A recent collision between a Chinese coast guard vessel and a Philippine resupply boat near the Second Thomas Shoal has brought attention from across the world to the South China Sea. The question of whether these South China Sea episodes could spark a more serious conflict between China and the US is constantly brought up. This piece aims to examine the existing state of affairs, the viewpoints of significant players, and the rationales behind their hesitation to intensify the matter into a major dispute.
A Delicate Balance
It’s critical to comprehend the intentions and interests of the main stakeholders in the South China Sea as pressures rise. As of right now, it appears that the Philippines, China, and the US are being conservative. President Joe Biden of the United States has underscored the country’s commitment to defending its friend, the Philippines, without expressing a want for conflict, in discrepancy to President Xi Jinping of China, who has stated a desire for peaceful collaboration and agreement. For its part, Manila emphasizes its right to self- determination while insisting it isn’t at war with China.
Why Escalation Is Unwanted
All parties concerned are worried about the South China Sea escalation for several reasons.
China’s primary goal is to rescue its economy, and it can achieve this goal without using kinetic force by retaining its strategic position in the South China Sea.
In the run-up to a presidential election, the United States may not want to get embroiled in a “third front” fight in Asia given its obligations in Europe and the Middle East.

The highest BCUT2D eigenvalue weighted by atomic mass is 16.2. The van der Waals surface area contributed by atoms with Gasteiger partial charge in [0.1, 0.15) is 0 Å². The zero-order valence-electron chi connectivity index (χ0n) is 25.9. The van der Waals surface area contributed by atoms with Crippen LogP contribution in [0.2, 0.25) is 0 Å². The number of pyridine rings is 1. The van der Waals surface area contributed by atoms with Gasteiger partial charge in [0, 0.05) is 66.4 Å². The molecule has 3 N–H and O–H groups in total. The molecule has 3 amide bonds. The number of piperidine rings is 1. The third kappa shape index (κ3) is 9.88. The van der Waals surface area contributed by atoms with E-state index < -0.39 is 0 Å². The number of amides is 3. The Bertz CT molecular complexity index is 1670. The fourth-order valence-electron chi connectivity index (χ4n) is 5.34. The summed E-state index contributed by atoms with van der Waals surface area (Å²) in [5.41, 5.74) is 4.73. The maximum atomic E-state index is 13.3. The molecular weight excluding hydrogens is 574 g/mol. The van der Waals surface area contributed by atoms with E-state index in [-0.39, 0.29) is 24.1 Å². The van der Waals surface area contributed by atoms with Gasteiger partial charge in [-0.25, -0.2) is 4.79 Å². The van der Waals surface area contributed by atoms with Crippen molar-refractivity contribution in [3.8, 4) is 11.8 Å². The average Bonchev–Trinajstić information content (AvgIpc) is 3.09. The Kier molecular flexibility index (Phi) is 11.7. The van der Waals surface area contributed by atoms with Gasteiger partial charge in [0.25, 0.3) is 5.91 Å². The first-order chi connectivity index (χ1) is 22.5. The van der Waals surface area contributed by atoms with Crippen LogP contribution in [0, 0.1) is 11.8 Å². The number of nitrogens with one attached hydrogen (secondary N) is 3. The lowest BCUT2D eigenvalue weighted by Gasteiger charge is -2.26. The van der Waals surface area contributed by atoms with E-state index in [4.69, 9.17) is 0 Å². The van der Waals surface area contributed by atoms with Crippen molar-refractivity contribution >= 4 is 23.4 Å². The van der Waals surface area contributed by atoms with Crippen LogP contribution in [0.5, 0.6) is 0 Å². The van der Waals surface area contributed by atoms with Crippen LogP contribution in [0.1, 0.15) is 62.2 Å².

Domestic and Economic Challenges
An armed war in the South China Sea will impede the Philippines’ ability to recover from its own set of internal and economic issues.
Positive Signs of Diplomacy
There are encouraging signals of diplomacy notwithstanding the tensions. With high-level exchanges and the start of economic working group meetings, U.S.-China ties have been improving. This clears the path for a summit between Presidents Biden and Xi, as does the visit of Chinese Foreign Minister Wang Yi to Washington.
The Risk of Miscalculation
While intentional warfare appears improbable, unintentional hostilities are still a possibility. Rival maritime powers and strained tempers make the South China Sea a volatile environment. In the past, flare-ups have usually de-risen rather than escalated, which is somewhat comforting.
The Importance of USS Dewey
China might not have taken more harsh measures if the USS Dewey had been stationed close to the scene of the latest mishap. It’s possible that Beijing was gauging how much help Washington would give Manila. Given the Philippines’ concerns about the deteriorating BRP Sierra Madre, the situation surrounding the Second Thomas Shoal is still unclear.
A Difficult Situation
There is a difficult conundrum raised by requests for American involvement in Philippine resupply missions at Second Thomas Shoal. China might have to use more force to halt these operations, putting its military in danger of coming into direct conflict with American forces. China is placed in a challenging situation as a result, and Washington will need to decide how to assist a nominal treaty partner without going to war.
Conflict may arise unintentionally in the South China Sea, which is still a dangerous area. Though it seems unlikely, anyone involved in a planned conflict must exercise caution to avoid making mistakes in judgment. Recent events demonstrate that cooperation and diplomacy can lead to a peaceful conclusion. The globe is paying close attention to how this plays out, though, as the situation is always changing.